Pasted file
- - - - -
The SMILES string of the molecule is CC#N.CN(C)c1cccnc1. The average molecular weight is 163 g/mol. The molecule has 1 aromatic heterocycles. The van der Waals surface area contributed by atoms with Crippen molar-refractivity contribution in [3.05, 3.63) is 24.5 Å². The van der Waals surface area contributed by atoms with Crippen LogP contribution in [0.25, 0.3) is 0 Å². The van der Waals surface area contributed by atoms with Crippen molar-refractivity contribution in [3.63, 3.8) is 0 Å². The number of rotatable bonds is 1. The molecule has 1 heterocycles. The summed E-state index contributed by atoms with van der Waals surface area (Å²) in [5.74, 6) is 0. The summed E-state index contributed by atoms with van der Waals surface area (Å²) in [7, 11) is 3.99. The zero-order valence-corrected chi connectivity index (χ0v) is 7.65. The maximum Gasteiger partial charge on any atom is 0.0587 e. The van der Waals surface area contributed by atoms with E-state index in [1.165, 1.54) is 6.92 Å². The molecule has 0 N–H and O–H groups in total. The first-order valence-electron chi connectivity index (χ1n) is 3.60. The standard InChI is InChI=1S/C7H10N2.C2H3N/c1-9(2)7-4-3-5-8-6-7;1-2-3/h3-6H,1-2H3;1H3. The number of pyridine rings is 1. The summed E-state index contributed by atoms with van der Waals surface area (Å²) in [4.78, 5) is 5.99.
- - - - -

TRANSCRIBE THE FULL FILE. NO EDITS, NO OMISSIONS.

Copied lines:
The SMILES string of the molecule is CC#N.CN(C)c1cccnc1. The average molecular weight is 163 g/mol. The molecule has 1 aromatic heterocycles. The van der Waals surface area contributed by atoms with Crippen molar-refractivity contribution in [3.05, 3.63) is 24.5 Å². The van der Waals surface area contributed by atoms with Crippen LogP contribution in [0.25, 0.3) is 0 Å². The van der Waals surface area contributed by atoms with Crippen molar-refractivity contribution in [3.63, 3.8) is 0 Å². The number of rotatable bonds is 1. The molecule has 1 heterocycles. The summed E-state index contributed by atoms with van der Waals surface area (Å²) in [5.74, 6) is 0. The summed E-state index contributed by atoms with van der Waals surface area (Å²) in [7, 11) is 3.99. The zero-order valence-corrected chi connectivity index (χ0v) is 7.65. The maximum Gasteiger partial charge on any atom is 0.0587 e. The van der Waals surface area contributed by atoms with E-state index in [1.165, 1.54) is 6.92 Å². The molecule has 0 N–H and O–H groups in total. The first-order valence-electron chi connectivity index (χ1n) is 3.60. The standard InChI is InChI=1S/C7H10N2.C2H3N/c1-9(2)7-4-3-5-8-6-7;1-2-3/h3-6H,1-2H3;1H3. The number of pyridine rings is 1. The summed E-state index contributed by atoms with van der Waals surface area (Å²) in [4.78, 5) is 5.99.